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Senators Frame Spending Debate as Shutdown Vs. Economic Disaster

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Senate Republican Conference Chairman Lamar Alexander said the GOP’s goal is not simply to make the case for smaller government, but to explain its benefits.

Senate Democrats and Republicans took home the competing messages of government shutdown and economic collapse for the Presidents Day recess, setting the stage for an epic fight over a House-passed continuing resolution when they return next week.

The parties’ chief messaging strategists, Democratic Policy and Communications Center Chairman Charles Schumer (N.Y.) and Republican Conference Chairman Lamar Alexander (Tenn.), armed Senators with talking points as they departed Capitol Hill on Thursday evening. Senators will spend the recess building support for their starkly opposing positions on the continuing resolution to fund the government from March 4 through Sept. 30.

The legislation, which the House passed 235-189 early Saturday morning, would cut spending by more than $100 billion below President Barack Obama’s 2011 request, including funds for many programs that have long been untouchable.

The Senate’s Democratic majority regards the proposal as essentially dead on arrival and is warning that Republicans are risking a government shutdown. The continuing resolution that is currently keeping the government running expires March 4, and Speaker John Boehner (R-Ohio) said Thursday that he would not move another stopgap measure at current spending levels if the House and Senate can’t agree in time.

Republicans are quick to note that they are not advocating for a shutdown. Their focus is on the nation’s 9 percent unemployment rate, and they are seeking to associate reductions in federal spending, debt and the deficit with the private sector’s ability to create jobs. Alexander said the GOP’s goal is not simply to make the case for smaller government, but to explain its benefits.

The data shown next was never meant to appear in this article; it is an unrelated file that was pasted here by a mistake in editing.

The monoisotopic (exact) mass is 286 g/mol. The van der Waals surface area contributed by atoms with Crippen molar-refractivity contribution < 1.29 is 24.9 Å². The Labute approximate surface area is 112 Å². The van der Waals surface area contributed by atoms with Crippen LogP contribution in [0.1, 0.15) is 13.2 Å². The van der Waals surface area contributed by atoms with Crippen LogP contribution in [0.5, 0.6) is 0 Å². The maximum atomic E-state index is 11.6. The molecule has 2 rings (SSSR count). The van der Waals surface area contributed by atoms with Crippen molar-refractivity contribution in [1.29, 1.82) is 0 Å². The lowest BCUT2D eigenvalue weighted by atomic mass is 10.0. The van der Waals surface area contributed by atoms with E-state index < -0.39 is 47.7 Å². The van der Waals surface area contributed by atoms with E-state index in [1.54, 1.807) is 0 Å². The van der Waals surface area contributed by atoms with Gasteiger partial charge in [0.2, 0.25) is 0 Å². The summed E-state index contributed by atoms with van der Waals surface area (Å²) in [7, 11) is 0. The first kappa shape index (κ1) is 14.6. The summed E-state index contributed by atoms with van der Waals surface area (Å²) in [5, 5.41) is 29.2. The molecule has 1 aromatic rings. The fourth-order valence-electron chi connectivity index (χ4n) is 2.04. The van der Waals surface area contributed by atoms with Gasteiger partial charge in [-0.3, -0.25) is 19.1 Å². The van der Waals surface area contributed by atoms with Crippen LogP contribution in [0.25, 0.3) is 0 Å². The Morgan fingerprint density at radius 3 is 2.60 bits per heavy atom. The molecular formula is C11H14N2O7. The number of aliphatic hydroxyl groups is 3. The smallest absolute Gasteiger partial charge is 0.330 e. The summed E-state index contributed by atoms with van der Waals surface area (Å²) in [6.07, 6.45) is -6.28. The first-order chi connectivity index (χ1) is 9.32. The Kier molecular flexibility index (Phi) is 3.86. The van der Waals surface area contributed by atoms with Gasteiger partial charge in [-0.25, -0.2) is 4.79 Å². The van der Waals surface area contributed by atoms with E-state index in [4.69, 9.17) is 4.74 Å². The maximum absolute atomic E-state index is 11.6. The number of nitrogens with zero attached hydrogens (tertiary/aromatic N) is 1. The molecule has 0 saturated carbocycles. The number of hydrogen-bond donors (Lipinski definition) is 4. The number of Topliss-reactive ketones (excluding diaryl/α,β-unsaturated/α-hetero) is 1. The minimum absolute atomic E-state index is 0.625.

“Our goal is to help the American people understand what we think they already know, which is that this time, it’s different,” the Tennessee Republican said. “We’re collecting $2.2 trillion per year for the federal government and we’re spending $3.7 trillion, and we have to take steps to reduce that debt if we want to start creating private-sector jobs and put our country on a good path for the future.”

“I think it’s a question of making good choices,” countered Sen. Debbie Stabenow (Mich.), who serves as DPCC vice chairwoman. “We know we have to make tough decisions just like any family does. But we also know what’s important — investing in our own families. You make decisions about owning a home or sending the kids to college because you care about the future. So it’s very, very important that we not throw the baby out with the bath water here.”

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